[Pollan] masterfully elevates a series of big questions about drugs, plants and humans that are likely to leave readers thinking in new ways ... Most of the background in Caffeine can also be found in stand-alone books on coffee or tea. What Pollan contributes is expert storytelling and a second big idea in the form of a question: Do coffee and tea have a mutualistic relationship with human society? ... Invariably, the challenge of personal stories about self-experimentation is that the experiences the writer is relaying are ones the reader does not share. By the end of the book, Pollan convinced me so fully of the relativistic effects of mescaline that I was left wondering what sort of general truth his own story represents. Can we generalize from his own drama? Surely his experience does not tell us much about the Native American use of peyote, a culturally contextualized practice that he was told by Native American interviewees 'had done more to heal the wounds of genocide, colonialism and alcoholism than anything else they had tried' ... Pollan seems to bet, and he is probably right, that readers will relate to his dabbling with drug plants because of one aspect of their usage that does happen to be nearly universal. To varying extents, we are all trying to negotiate the challenging interplay between our own brain’s chemistries and a number of converging factors ... Ultimately, Pollan does not answer whether individual readers should partake in the plant drugs he discusses; this is not part of his project. But he does skillfully achieve what he set out to do. He has left the reader with some 'more interesting stories about our ancient relationship with the mind-altering plants,' stories likely to trigger new debates and discussions as well as, no doubt, a fair amount of illicit gardening.
While not as revelatory as Pollan’s major works, this is a wonderful and compelling read that will leave you thinking long after you set it down ... Pollan is an astonishingly good writer, at times intimate and vulnerable, at times curious and expository, always compelling and credible. Reading his writing can be kind of like taking a psychedelic—a literary onomatopoeia. When I put the book down I felt temporarily smarter, more capable of deeper perception of myself and the world around me. It’s a wonderful and important gift ... After coming down from my reading high, though, I have a couple of reservations. First, Pollan’s interests are wide-ranging, but he seems most taken with brain sciences and sometimes flirts with a soft form of pharmacological essentialism—that is, a tendency to reduce drugs’ social and political complexities to the interactions between chemicals and brains ... I also have concerns about Pollan’s drug policy critiques. He can be effective here, skewering the absurdities produced by an irrational and arbitrary war against plant drugs ... When Pollan bridles that drug laws limit his freedom, and when he ridicules the foolishness of lumping him and his cozy garden with fearsome 'addicts' and criminals, he unintentionally reinforces this pernicious drug war logic ... These political qualms didn’t keep me from enjoying This Is Your Mind on Plants. It’s a lovely book by a deep thinker and a masterful storyteller. I can’t help but hope that such a powerful ally will wade as deeply into drug politics as he does drug neuroscience.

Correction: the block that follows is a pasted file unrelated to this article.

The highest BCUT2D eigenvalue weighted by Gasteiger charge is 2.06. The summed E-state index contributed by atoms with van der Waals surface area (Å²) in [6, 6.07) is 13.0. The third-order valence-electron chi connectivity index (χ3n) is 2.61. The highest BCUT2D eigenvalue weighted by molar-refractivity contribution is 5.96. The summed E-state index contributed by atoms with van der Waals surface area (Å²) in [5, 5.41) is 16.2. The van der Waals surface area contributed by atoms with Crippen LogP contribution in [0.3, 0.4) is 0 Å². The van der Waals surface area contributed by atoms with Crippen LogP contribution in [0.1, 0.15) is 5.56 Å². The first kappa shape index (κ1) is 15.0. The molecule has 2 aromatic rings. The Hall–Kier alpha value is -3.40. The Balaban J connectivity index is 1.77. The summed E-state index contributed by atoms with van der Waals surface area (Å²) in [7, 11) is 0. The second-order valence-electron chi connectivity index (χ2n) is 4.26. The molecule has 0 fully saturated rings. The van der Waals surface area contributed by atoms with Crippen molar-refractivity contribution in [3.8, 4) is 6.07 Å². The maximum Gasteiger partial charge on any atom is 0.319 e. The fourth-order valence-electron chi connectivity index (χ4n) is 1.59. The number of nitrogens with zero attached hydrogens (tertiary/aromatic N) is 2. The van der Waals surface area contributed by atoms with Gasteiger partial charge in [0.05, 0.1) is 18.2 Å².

Pollan is a gentle, generous writer, so it is to his credit that he realises that an account of how he felt when he stopped drinking coffee for a few months was hardly likely to provide narrative drama. That doesn’t stop him doing it, with predictably tedious consequences, but he constructs a nice chapter all the same out of other bits of information.